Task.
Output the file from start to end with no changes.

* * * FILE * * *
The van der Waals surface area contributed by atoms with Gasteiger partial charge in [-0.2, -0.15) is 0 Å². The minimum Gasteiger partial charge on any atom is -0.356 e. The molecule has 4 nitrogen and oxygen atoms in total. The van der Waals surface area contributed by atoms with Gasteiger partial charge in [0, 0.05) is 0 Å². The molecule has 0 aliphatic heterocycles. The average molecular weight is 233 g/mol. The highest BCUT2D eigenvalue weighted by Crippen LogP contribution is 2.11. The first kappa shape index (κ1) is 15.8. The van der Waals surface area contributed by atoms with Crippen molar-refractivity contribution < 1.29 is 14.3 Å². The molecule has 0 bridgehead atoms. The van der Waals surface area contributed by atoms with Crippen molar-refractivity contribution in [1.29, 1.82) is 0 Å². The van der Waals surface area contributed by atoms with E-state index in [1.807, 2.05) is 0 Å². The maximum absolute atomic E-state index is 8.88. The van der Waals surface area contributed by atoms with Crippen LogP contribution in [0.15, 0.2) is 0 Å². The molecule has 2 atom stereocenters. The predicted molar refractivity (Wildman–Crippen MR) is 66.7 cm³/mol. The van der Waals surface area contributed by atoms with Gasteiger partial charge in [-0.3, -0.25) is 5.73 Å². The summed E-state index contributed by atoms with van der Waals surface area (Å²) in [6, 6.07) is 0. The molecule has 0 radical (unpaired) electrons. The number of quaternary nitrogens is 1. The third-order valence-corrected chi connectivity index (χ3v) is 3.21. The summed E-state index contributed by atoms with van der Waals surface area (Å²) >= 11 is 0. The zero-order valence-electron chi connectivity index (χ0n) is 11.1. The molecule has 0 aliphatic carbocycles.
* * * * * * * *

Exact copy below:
The van der Waals surface area contributed by atoms with Gasteiger partial charge in [-0.2, -0.15) is 0 Å². The minimum Gasteiger partial charge on any atom is -0.356 e. The molecule has 4 nitrogen and oxygen atoms in total. The van der Waals surface area contributed by atoms with Gasteiger partial charge in [0, 0.05) is 0 Å². The molecule has 0 aliphatic heterocycles. The average molecular weight is 233 g/mol. The highest BCUT2D eigenvalue weighted by Crippen LogP contribution is 2.11. The first kappa shape index (κ1) is 15.8. The van der Waals surface area contributed by atoms with Crippen molar-refractivity contribution < 1.29 is 14.3 Å². The molecule has 0 bridgehead atoms. The van der Waals surface area contributed by atoms with Crippen molar-refractivity contribution in [1.29, 1.82) is 0 Å². The van der Waals surface area contributed by atoms with E-state index in [1.807, 2.05) is 0 Å². The maximum absolute atomic E-state index is 8.88. The van der Waals surface area contributed by atoms with Crippen LogP contribution in [0.15, 0.2) is 0 Å². The molecule has 2 atom stereocenters. The predicted molar refractivity (Wildman–Crippen MR) is 66.7 cm³/mol. The van der Waals surface area contributed by atoms with Gasteiger partial charge in [-0.3, -0.25) is 5.73 Å². The summed E-state index contributed by atoms with van der Waals surface area (Å²) in [6, 6.07) is 0. The molecule has 0 radical (unpaired) electrons. The number of quaternary nitrogens is 1. The third-order valence-corrected chi connectivity index (χ3v) is 3.21. The summed E-state index contributed by atoms with van der Waals surface area (Å²) >= 11 is 0. The zero-order valence-electron chi connectivity index (χ0n) is 11.1. The molecule has 0 aliphatic carbocycles.